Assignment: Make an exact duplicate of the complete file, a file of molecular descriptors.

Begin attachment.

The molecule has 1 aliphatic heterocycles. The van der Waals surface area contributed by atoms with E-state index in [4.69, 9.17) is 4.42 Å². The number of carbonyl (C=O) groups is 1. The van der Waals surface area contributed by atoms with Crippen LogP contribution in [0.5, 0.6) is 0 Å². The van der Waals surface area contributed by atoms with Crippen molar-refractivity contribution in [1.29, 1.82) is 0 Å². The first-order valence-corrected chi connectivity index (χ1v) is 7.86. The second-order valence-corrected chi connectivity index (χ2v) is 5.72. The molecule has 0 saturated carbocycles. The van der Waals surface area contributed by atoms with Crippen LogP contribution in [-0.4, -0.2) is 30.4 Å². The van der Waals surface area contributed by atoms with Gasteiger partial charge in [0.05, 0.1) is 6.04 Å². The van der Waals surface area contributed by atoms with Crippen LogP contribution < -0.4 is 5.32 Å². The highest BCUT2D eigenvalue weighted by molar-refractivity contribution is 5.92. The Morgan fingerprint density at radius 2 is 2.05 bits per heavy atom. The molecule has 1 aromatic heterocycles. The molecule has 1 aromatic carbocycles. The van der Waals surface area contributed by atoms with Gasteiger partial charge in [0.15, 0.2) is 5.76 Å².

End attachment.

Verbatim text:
The molecule has 1 aliphatic heterocycles. The van der Waals surface area contributed by atoms with E-state index in [4.69, 9.17) is 4.42 Å². The number of carbonyl (C=O) groups is 1. The van der Waals surface area contributed by atoms with Crippen LogP contribution in [0.5, 0.6) is 0 Å². The van der Waals surface area contributed by atoms with Crippen molar-refractivity contribution in [1.29, 1.82) is 0 Å². The first-order valence-corrected chi connectivity index (χ1v) is 7.86. The second-order valence-corrected chi connectivity index (χ2v) is 5.72. The molecule has 0 saturated carbocycles. The van der Waals surface area contributed by atoms with Crippen LogP contribution in [-0.4, -0.2) is 30.4 Å². The van der Waals surface area contributed by atoms with Gasteiger partial charge in [0.05, 0.1) is 6.04 Å². The van der Waals surface area contributed by atoms with Crippen LogP contribution < -0.4 is 5.32 Å². The highest BCUT2D eigenvalue weighted by molar-refractivity contribution is 5.92. The Morgan fingerprint density at radius 2 is 2.05 bits per heavy atom. The molecule has 1 aromatic heterocycles. The molecule has 1 aromatic carbocycles. The van der Waals surface area contributed by atoms with Gasteiger partial charge in [0.15, 0.2) is 5.76 Å².